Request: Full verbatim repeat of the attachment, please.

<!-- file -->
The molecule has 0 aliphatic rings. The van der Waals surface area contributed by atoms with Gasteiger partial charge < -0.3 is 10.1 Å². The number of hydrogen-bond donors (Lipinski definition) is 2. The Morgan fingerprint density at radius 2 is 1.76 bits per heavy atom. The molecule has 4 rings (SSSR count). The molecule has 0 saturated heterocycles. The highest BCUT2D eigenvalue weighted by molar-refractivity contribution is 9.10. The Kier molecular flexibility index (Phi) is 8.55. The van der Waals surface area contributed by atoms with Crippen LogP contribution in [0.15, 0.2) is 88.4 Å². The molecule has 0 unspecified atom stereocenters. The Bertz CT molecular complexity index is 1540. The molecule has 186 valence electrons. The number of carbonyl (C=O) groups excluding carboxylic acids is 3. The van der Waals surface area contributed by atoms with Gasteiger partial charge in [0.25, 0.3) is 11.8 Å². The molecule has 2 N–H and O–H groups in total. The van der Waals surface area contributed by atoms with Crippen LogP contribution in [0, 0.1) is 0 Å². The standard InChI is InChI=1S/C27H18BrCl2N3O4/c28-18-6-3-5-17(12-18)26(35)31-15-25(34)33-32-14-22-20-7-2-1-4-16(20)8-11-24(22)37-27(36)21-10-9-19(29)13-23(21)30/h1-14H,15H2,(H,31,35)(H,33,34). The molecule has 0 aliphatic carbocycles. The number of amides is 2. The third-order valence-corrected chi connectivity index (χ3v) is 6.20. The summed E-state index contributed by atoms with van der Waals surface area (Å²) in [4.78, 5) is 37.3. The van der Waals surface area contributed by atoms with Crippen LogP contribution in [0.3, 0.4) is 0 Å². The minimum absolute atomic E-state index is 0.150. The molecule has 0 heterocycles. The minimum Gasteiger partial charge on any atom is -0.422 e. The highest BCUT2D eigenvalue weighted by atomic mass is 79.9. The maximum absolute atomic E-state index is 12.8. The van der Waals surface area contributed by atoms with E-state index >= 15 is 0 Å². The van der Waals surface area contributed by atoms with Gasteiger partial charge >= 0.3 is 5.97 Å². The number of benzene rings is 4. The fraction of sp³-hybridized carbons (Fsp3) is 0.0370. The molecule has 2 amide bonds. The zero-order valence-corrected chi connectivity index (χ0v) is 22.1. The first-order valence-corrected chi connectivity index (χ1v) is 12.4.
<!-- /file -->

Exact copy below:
The molecule has 0 aliphatic rings. The van der Waals surface area contributed by atoms with Gasteiger partial charge < -0.3 is 10.1 Å². The number of hydrogen-bond donors (Lipinski definition) is 2. The Morgan fingerprint density at radius 2 is 1.76 bits per heavy atom. The molecule has 4 rings (SSSR count). The molecule has 0 saturated heterocycles. The highest BCUT2D eigenvalue weighted by molar-refractivity contribution is 9.10. The Kier molecular flexibility index (Phi) is 8.55. The van der Waals surface area contributed by atoms with Crippen LogP contribution in [0.15, 0.2) is 88.4 Å². The molecule has 0 unspecified atom stereocenters. The Bertz CT molecular complexity index is 1540. The molecule has 186 valence electrons. The number of carbonyl (C=O) groups excluding carboxylic acids is 3. The van der Waals surface area contributed by atoms with Gasteiger partial charge in [0.25, 0.3) is 11.8 Å². The molecule has 2 N–H and O–H groups in total. The van der Waals surface area contributed by atoms with Crippen LogP contribution in [0, 0.1) is 0 Å². The standard InChI is InChI=1S/C27H18BrCl2N3O4/c28-18-6-3-5-17(12-18)26(35)31-15-25(34)33-32-14-22-20-7-2-1-4-16(20)8-11-24(22)37-27(36)21-10-9-19(29)13-23(21)30/h1-14H,15H2,(H,31,35)(H,33,34). The molecule has 0 aliphatic carbocycles. The number of amides is 2. The third-order valence-corrected chi connectivity index (χ3v) is 6.20. The summed E-state index contributed by atoms with van der Waals surface area (Å²) in [4.78, 5) is 37.3. The van der Waals surface area contributed by atoms with Crippen LogP contribution in [0.3, 0.4) is 0 Å². The minimum absolute atomic E-state index is 0.150. The molecule has 0 heterocycles. The minimum Gasteiger partial charge on any atom is -0.422 e. The highest BCUT2D eigenvalue weighted by atomic mass is 79.9. The maximum absolute atomic E-state index is 12.8. The van der Waals surface area contributed by atoms with E-state index >= 15 is 0 Å². The van der Waals surface area contributed by atoms with Gasteiger partial charge >= 0.3 is 5.97 Å². The number of benzene rings is 4. The fraction of sp³-hybridized carbons (Fsp3) is 0.0370. The molecule has 2 amide bonds. The zero-order valence-corrected chi connectivity index (χ0v) is 22.1. The first-order valence-corrected chi connectivity index (χ1v) is 12.4.